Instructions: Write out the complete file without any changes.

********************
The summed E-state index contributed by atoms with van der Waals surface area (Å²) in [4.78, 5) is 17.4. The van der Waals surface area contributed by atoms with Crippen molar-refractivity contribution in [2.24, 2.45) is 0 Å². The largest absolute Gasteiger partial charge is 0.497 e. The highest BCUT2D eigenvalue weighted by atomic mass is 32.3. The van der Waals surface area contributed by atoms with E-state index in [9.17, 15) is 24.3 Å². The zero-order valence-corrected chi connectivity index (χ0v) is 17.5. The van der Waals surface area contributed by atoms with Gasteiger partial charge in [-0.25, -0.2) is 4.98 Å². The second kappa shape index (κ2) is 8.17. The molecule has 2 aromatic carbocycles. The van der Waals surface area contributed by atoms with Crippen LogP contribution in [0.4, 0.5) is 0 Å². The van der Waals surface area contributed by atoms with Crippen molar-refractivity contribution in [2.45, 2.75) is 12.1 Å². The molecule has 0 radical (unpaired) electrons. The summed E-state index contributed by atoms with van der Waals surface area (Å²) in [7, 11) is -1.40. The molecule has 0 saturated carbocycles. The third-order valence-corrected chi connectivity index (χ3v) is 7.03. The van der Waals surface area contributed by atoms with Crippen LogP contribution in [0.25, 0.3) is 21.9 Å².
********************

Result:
The summed E-state index contributed by atoms with van der Waals surface area (Å²) in [4.78, 5) is 17.4. The van der Waals surface area contributed by atoms with Crippen molar-refractivity contribution in [2.24, 2.45) is 0 Å². The largest absolute Gasteiger partial charge is 0.497 e. The highest BCUT2D eigenvalue weighted by atomic mass is 32.3. The van der Waals surface area contributed by atoms with E-state index in [9.17, 15) is 24.3 Å². The zero-order valence-corrected chi connectivity index (χ0v) is 17.5. The van der Waals surface area contributed by atoms with Gasteiger partial charge in [-0.25, -0.2) is 4.98 Å². The second kappa shape index (κ2) is 8.17. The molecule has 2 aromatic carbocycles. The van der Waals surface area contributed by atoms with Crippen LogP contribution in [0.4, 0.5) is 0 Å². The van der Waals surface area contributed by atoms with Crippen molar-refractivity contribution in [2.45, 2.75) is 12.1 Å². The molecule has 0 radical (unpaired) electrons. The summed E-state index contributed by atoms with van der Waals surface area (Å²) in [7, 11) is -1.40. The molecule has 0 saturated carbocycles. The third-order valence-corrected chi connectivity index (χ3v) is 7.03. The van der Waals surface area contributed by atoms with Crippen LogP contribution in [0.25, 0.3) is 21.9 Å².